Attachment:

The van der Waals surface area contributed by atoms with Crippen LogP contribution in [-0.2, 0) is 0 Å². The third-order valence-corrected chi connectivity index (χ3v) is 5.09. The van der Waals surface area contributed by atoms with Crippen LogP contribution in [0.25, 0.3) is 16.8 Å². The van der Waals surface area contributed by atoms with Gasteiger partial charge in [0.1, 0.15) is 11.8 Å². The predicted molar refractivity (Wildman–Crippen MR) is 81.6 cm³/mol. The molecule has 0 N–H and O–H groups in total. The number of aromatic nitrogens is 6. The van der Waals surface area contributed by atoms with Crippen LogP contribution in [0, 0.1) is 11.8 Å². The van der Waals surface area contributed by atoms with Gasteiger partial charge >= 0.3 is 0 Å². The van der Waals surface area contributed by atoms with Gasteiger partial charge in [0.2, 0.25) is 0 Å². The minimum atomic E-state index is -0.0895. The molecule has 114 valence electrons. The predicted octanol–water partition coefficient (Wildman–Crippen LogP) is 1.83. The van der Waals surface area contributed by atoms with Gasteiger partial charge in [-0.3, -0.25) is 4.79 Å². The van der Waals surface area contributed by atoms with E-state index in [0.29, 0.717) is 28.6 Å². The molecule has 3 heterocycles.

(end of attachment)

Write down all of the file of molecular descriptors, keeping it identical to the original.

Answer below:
The van der Waals surface area contributed by atoms with Crippen LogP contribution in [-0.2, 0) is 0 Å². The third-order valence-corrected chi connectivity index (χ3v) is 5.09. The van der Waals surface area contributed by atoms with Crippen LogP contribution in [0.25, 0.3) is 16.8 Å². The van der Waals surface area contributed by atoms with Gasteiger partial charge in [0.1, 0.15) is 11.8 Å². The predicted molar refractivity (Wildman–Crippen MR) is 81.6 cm³/mol. The molecule has 0 N–H and O–H groups in total. The number of aromatic nitrogens is 6. The van der Waals surface area contributed by atoms with Crippen LogP contribution in [0, 0.1) is 11.8 Å². The van der Waals surface area contributed by atoms with Gasteiger partial charge >= 0.3 is 0 Å². The van der Waals surface area contributed by atoms with Gasteiger partial charge in [0.2, 0.25) is 0 Å². The minimum atomic E-state index is -0.0895. The molecule has 114 valence electrons. The predicted octanol–water partition coefficient (Wildman–Crippen LogP) is 1.83. The van der Waals surface area contributed by atoms with Gasteiger partial charge in [-0.3, -0.25) is 4.79 Å². The van der Waals surface area contributed by atoms with E-state index in [0.29, 0.717) is 28.6 Å². The molecule has 3 heterocycles.